Even though Terry’s first time on campus—and in Colorado—was move-in day, the community felt familiar and full of friendly faces. With the preparation from Admission, she was ready to jump right into her academics and start her engineering degree head and hands-on. After spending her senior year of high school taking classes online, Terry is excited for in-person interactions both academically and socially.

“I’m a visual learner and I’m a people person,” says Terry. “Online learning [in high school] wasn’t too horrible, but it was definitely challenging. I’m so excited to be actually interacting with my teachers, and not just through a screen. It’s so much less stressful.”

Terry has been delighted to get calculus help at the Peer Education Center, which according to Michelle Bonanno, director of the Academic Hub, has seen its busiest opening three weeks ever. 

“This new group of students is really open and excited to connect with resources and a community of support,” says Bonanno, who also directs the First-Year Experience and teaches English. “For this class, in particular, they’re looking for support coming out of COVID. It feels even more pressing to have instructors, staff, and peers who care about you and will reach out to you across a distance.”

Everyone on campus plays a role in the FLC support system, and after a year of distance learning without in-person engagement, there’s a particular warmth and welcomeness that current and prospective students alike can feel.

"The pandemic taught us about the importance of community. We’ve always known Fort Lewis to be close-knit, but COVID has helped us discover again the importance of caring."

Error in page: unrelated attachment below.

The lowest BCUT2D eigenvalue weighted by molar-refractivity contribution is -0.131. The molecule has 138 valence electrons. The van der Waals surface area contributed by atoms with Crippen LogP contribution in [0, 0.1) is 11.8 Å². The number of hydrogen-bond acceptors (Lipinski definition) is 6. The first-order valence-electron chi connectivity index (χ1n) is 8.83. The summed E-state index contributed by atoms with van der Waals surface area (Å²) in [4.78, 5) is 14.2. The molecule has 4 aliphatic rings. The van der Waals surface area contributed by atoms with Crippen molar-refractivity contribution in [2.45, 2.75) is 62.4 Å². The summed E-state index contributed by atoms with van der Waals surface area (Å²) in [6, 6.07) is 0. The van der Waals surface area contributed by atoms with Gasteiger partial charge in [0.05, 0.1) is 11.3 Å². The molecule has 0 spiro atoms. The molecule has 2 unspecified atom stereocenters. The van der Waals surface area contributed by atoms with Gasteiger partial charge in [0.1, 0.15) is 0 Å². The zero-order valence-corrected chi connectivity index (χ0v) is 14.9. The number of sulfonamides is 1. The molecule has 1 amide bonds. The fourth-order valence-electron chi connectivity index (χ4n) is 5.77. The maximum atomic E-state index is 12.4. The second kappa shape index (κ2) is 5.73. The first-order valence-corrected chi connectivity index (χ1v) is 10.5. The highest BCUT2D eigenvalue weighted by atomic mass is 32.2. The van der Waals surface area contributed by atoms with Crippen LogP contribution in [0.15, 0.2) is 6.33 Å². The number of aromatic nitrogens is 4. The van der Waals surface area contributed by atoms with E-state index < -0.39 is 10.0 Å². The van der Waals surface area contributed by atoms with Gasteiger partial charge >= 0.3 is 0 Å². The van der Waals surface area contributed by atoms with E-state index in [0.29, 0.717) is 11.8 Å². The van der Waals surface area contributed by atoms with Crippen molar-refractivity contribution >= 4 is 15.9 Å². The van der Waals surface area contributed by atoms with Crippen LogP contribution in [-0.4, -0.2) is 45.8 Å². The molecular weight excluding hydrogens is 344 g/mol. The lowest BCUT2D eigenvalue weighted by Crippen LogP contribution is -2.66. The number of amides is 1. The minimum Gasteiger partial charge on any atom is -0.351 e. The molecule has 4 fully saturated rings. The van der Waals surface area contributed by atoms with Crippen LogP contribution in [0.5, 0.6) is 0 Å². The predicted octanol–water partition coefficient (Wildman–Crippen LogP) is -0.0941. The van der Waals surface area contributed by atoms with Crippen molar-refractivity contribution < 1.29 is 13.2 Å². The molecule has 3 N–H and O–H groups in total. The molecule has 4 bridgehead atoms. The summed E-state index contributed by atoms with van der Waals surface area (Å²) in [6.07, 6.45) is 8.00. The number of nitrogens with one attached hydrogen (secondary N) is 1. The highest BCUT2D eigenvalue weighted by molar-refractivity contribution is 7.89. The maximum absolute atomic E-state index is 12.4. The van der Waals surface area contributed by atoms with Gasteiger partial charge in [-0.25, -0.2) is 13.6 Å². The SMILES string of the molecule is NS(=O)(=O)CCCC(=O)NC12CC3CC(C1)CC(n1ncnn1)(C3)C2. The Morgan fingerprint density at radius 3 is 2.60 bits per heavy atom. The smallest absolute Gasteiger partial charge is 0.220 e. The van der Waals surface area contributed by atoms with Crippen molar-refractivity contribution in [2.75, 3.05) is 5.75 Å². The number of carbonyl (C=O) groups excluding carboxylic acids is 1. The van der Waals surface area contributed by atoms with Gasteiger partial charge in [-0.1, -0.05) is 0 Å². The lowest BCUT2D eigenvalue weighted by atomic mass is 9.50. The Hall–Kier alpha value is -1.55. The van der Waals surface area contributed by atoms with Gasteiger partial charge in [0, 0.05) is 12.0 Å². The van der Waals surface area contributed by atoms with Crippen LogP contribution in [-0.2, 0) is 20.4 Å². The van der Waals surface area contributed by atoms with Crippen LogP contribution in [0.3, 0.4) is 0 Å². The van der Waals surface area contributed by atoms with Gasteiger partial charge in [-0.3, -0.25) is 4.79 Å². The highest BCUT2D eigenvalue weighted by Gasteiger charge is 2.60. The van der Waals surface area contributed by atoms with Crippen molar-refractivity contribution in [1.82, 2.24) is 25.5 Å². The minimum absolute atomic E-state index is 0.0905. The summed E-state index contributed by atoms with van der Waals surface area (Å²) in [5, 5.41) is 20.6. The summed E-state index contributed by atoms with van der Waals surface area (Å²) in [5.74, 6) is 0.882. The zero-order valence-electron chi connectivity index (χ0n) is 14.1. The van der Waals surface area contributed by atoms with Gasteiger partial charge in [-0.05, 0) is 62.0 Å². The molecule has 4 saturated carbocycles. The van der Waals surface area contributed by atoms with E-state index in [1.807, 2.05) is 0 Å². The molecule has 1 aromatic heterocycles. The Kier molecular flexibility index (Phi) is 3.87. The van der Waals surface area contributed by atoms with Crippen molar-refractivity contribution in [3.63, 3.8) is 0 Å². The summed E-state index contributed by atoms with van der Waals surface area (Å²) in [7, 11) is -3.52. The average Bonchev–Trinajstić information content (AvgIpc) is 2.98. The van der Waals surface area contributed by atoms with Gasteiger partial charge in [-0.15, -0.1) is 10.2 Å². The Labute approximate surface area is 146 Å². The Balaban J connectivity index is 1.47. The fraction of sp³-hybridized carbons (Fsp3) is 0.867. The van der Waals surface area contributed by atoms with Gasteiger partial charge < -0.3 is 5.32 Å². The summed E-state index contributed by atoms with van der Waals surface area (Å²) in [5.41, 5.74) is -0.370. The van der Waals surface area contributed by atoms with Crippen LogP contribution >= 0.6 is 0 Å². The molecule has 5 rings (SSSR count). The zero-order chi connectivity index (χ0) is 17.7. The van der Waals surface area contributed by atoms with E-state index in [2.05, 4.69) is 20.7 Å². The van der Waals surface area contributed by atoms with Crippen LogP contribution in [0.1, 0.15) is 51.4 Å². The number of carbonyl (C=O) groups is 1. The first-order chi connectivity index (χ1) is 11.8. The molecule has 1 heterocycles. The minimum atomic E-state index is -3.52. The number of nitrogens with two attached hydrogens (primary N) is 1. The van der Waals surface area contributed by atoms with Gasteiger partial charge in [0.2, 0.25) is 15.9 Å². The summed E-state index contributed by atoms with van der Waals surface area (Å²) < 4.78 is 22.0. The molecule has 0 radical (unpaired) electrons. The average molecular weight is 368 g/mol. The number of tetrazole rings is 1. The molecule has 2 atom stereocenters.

“The pandemic taught us about the importance of community,” says FLC Provost and Vice President of Academic Affairs Cheryl Nixon. “We’ve always known Fort Lewis to be close-knit, but COVID has helped us discover again the importance of caring.” 

The most diverse student body ever

Thanks to the large incoming class, FLC’s enrollment bumped up to 3,550, with 3,443 undergraduates and 107 graduate students. This year’s Skyhawks are from all corners of the country and across the globe. Students of color now make up 59% of the student body, representing 185 Native American tribes and Alaska Native villages, all 50 states, Guam and Puerto Rico, and 27 countries. 

For years, FLC has seen an annual increase in student body diversity and a nearly 10% increase since 2018 when students of color first represented more than half of all students. Diversity, equity, and inclusion are central aspects of the strategic plan adopted in 2019, as well as a major focus for the Board of Trustees.

Just last week, the U.S. News & World Report ranked FLC in the top ten for campus ethnic diversity at national liberal arts colleges. FLC is also one of the top 25 public liberal arts colleges in the country, providing unmatched learning opportunities in a culturally inclusive environment. 

“A lot of our students may at first doubt their success or their position in class, but as faculty, we make sure to show them and tell them that they do belong here,” says Bonanno. “We have so many successful students of color and first-gen students who have found a wonderful academic home here. College might feel scary, and they may be the first in their family to attend, but FLC feels like the place they can give it a try. They know we can help them make it happen here.”